Building The Framework For A Bedbase, Kitchen, Cupboards In A Sprinter Van

I have taken a different approach to framework mostly in the interests of reducing weight. Generally both the strength and form of the framework is achieved with panels of plywood.

I generally used 15mm plywood for the bedbase, and 12mm elsewhere. All other framework was Tasmanian Oak.

All wood was sanded well to prevent splinters then a coat of danish oil applied.

Before I show you the general framework take a look at how blind threaded inserts hold it all together.

Base for the bed

35x35mm pieces were bolted to each side of the van. On the sliding door side this would support the bed slats. On the other side it would support the cupboards. In the middle is a main panel where the cupboards and bed slats meet.

On the sliding door side there was a gentle curve so note that I added a nylon spacer between the piece and the chassis.

All cuts were made with a circular saw and clamping down the cut line.

For the main panel cutouts were marked with a ruler and a can to get the arc.

I then drilled a pilot hole then cut out with the jigsaw.

The panel was then sanded and oiled then the panel that runs width ways was constructed.

Putting it all together.

The pieces that touch the floor were laid upon a bed of butyl rubber to prevent abrasion of the metal. A support piece was added which was bolted into the cargo restraint point (bracket between support piece and panel not shown in the pic above).

Slats were cut to size and sanded. I screwed in spacers so the slats would stay in place.

Some cheap foam was laid as floor for the underbed storage area.

One large panel was fitted to seperate the cupboard/bed area and the kitchen. The curve and detail was estimated and adjustments made until it fit.

It didn’t need to be highly accurate as the insulation and trim work would hide any inaccuracies.


The cupboards beside is faced with a 12mm plywood panel with door cutouts. This provides most of the strength of the unit.

The panel was painted before installation.

Two vertical pieces and two shelves were screwed together to the face.

The photo above shows the brackets securing the shelves. For each cupboard a pair of wooden blocks was screwed so that hinges could be mounted.

Now it was time to work on the upper cupboard. This consists of three doors and room for the van’s control panel. I regret not cutting the control panel out to begin with as I ended up doing this after the cupboard was installed.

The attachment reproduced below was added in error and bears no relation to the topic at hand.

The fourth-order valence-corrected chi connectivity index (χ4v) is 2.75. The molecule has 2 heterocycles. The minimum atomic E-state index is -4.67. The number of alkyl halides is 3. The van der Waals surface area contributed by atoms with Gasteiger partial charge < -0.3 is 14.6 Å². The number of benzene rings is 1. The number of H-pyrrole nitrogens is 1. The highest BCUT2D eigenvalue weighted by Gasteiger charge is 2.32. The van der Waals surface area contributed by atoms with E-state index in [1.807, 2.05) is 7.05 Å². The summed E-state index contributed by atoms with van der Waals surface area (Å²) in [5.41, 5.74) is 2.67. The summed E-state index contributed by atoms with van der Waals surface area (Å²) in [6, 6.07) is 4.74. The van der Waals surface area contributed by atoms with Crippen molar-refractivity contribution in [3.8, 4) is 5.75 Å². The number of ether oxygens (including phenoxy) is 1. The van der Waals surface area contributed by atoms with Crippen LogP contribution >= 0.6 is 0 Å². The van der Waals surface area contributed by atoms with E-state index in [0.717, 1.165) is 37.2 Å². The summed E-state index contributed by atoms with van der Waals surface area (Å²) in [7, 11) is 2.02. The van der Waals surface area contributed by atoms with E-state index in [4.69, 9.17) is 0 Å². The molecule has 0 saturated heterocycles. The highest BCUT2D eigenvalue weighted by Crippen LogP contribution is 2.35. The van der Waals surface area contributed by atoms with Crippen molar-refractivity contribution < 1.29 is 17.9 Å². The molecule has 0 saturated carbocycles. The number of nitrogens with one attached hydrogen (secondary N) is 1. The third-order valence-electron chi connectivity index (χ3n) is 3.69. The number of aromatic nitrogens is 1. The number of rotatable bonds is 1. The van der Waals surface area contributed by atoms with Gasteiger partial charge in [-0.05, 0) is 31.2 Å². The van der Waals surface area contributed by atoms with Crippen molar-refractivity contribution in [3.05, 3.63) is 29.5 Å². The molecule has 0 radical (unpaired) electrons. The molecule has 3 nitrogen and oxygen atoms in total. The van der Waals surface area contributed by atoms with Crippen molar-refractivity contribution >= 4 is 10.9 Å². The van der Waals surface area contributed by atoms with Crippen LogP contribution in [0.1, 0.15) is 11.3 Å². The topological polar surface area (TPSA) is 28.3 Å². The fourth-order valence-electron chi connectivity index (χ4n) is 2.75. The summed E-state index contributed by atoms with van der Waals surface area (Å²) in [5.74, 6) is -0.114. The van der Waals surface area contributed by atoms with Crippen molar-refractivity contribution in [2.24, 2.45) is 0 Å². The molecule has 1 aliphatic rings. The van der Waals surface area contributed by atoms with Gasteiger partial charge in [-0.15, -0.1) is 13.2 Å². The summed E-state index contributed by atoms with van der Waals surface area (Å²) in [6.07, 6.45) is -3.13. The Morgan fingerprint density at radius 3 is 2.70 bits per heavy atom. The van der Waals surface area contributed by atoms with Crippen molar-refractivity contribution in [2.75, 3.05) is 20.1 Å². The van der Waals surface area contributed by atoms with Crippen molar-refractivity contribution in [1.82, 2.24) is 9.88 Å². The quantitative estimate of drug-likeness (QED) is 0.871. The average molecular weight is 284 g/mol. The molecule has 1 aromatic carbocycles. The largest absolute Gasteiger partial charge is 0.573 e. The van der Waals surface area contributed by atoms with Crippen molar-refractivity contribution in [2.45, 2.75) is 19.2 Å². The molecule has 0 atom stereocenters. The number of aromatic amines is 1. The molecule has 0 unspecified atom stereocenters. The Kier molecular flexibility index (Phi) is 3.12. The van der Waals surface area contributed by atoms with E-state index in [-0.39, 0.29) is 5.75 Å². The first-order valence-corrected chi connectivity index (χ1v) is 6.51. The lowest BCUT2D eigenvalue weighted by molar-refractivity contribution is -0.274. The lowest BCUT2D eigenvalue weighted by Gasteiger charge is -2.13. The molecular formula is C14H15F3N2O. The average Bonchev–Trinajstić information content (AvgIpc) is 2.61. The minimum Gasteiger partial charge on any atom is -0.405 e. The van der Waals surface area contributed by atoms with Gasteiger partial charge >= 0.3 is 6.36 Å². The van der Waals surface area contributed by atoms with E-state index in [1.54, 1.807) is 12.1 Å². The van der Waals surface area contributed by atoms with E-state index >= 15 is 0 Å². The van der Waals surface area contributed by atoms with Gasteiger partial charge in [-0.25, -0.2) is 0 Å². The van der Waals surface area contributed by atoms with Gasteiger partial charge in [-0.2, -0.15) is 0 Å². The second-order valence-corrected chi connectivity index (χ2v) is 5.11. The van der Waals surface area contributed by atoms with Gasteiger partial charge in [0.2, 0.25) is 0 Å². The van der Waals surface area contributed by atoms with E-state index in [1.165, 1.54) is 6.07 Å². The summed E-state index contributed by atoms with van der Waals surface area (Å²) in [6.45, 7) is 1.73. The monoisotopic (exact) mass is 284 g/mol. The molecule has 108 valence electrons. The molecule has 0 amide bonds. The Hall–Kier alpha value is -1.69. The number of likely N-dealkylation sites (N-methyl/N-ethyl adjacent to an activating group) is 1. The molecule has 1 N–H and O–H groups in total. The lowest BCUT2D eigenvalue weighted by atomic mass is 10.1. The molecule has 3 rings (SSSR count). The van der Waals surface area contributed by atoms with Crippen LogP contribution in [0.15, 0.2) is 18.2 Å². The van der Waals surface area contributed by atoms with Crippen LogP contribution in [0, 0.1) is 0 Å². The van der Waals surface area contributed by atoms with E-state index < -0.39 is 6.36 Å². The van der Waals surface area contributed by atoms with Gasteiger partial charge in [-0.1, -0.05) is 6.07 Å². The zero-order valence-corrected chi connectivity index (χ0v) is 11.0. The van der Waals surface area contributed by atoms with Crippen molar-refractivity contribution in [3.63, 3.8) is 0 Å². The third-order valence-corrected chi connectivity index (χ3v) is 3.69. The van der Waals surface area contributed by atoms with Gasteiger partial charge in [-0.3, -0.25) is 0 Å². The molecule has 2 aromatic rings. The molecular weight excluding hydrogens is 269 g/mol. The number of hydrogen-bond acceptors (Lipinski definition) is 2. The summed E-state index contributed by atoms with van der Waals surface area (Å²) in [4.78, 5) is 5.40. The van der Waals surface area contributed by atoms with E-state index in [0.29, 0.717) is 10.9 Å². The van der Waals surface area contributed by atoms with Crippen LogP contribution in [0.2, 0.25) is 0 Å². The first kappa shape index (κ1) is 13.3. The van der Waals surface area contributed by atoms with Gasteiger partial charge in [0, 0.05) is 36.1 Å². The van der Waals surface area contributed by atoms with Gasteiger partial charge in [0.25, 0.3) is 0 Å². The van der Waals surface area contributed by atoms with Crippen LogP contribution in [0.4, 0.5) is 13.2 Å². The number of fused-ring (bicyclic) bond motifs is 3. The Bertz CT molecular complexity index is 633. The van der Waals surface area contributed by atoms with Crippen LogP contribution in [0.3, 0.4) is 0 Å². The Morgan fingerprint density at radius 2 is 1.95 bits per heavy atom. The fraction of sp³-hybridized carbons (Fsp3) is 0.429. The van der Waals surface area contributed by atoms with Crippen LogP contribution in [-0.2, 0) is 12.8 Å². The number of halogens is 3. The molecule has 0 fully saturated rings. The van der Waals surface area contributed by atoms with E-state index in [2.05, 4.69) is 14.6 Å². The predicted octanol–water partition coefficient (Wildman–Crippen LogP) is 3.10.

Blocks were screwed into the top so that hinges could be mounted.

The overhead cupboards attach to the crossmembers in two places and supported by the cupboards underneath.

Cupboards now attached, painted, and ready for some cupboard doors. Ready for a bit of trim work with some nice Tasmanian Blackwood.

The end of the unit was decorated with an old comic book.

Then small shelves were added.


The kitchen cupboards consists of a bottom level which houses Willow’s kitty litter and chill out zone. A small ‘cat flap’ allows Willow to enter and the larger opening is for daily servicing. The top level has a pull down door.

The kitchen bench was made out of 18mm acacia panel from Bunnings. To achieve the look of a thicker bench about 100mm of the edge was doubled up by gluing, clamping, then screwing in place.

After the glue dried the bench was sanded and shaped.

A hole was cut out for the sink and also the tap.

A splashback was built with compartments for cuttlery.

There is plenty of storage for condiments and spices.

Last minute idea of cutting a hole for utensils.

Before the bench was attached I decorated a 9mm ply panel for the back decoupage style. The same was done to the side panel.

The kitchen cupboard was built with the same technique as the main cupboards in the back.

Here is the cupboard after the trim work has been attached. The two strips extending down form the rangehood.

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